We have got four statements so far. One is that the shastra of Integral Yoga is in the heart of every individual who is thinking and living. You remember the first sentence about the shastra of Integral Yoga: it is the eternal Veda which is in the heart of each and every individual. So that even if there is nobody in the world to tell you about it, even if no book exists in the world, even then as you move forward and you refer to your inner heart the Integral Yoga will manifest on its own. You don’t need anything: no book no teacher. You don’t need anything because it is already in your heart. The second statement is that many people require a word –– sabda, the word, the revelation. It may be an oral word or a written word. This is the second way of shastra: a written shastra or an oral shastra. Of the written shastra there are two: the scriptures which are revealed by the Divine Himself and the others not revealed but scientifically codified. We already made a distinction between the Veda on the one hand and the Sutra of Patanjali. Veda is a revealed scripture whereas Pantanjali’s Yoga Sutra is a scientific code. Shastras can be of two kinds oral or written and both of them can be scriptures or scientific codes. Lastly, there is a need of a word coming from a living teacher. There may be an oral tradition or a written tradition but apart from that it may also come to you through the teaching of a teacher. A teacher reveals… as you move forward a teacher comes and at every stage says you have reached here you now move forward there. That is also shastra –– shastra coming out of the teacher as you move forward. This is what we have been told.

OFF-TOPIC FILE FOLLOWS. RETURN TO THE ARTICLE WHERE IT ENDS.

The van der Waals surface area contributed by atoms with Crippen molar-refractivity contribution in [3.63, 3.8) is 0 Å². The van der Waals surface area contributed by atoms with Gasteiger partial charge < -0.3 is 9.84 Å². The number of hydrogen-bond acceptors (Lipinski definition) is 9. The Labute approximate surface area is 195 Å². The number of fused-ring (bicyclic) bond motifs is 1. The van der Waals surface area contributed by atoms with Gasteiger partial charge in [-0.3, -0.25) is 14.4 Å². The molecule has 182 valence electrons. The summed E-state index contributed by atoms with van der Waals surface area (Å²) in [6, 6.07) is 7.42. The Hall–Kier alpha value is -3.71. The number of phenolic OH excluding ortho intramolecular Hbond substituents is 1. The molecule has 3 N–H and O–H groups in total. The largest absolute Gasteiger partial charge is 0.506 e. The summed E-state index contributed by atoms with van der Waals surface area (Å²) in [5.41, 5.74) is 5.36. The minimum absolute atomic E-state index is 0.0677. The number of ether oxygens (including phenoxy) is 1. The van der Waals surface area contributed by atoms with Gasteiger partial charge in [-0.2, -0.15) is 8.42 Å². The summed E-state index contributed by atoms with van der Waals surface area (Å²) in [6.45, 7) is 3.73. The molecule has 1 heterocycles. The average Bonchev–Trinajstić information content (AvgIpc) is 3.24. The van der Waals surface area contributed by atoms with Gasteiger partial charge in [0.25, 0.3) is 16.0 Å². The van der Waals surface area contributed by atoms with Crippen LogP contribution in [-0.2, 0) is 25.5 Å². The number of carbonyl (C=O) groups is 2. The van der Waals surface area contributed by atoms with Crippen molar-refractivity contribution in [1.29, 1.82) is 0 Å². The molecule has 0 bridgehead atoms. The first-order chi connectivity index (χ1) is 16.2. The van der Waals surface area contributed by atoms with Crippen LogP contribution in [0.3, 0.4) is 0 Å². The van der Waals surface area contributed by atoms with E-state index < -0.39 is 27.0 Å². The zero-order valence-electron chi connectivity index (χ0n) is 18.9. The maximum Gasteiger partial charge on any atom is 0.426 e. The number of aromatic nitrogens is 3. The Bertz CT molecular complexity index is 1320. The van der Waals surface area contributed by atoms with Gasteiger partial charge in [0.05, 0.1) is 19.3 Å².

And Sri Aurobindo says that Integral Yoga has a speciality which is not available anywhere and that is to declare, “All life is Yoga” meaning thereby that whatever is the result of inconscient can be eliminated from life and the entire life can become divinised. It is a speciality of the Integral Yoga: the entire life is concerned. Life is always integral, whenever you do any little thing which is living you will find that all the elements of your being are present. Life is always many–sided, multi–sided, all–sided. There are basically three sides of our life: the cognitive side (cognitive means that which is concerned with knowledge), the affective side (which is concerned with affection, feeling, emotion), and the conative side (conation means inclination to act). All the three elements are present in every activity of life. It is by artificiality that you may divide one from the other. But in life all the three are present all the time, it is integral always. Therefore the natural method where life is the instrument of yoga is that it has to be integral. And then finally Sri Aurobindo says the Integral Yoga even though it has general lines of development still every individual individualises it in his own manner. Right. This is the summary of the entire chapter so far on what we have done about shastra.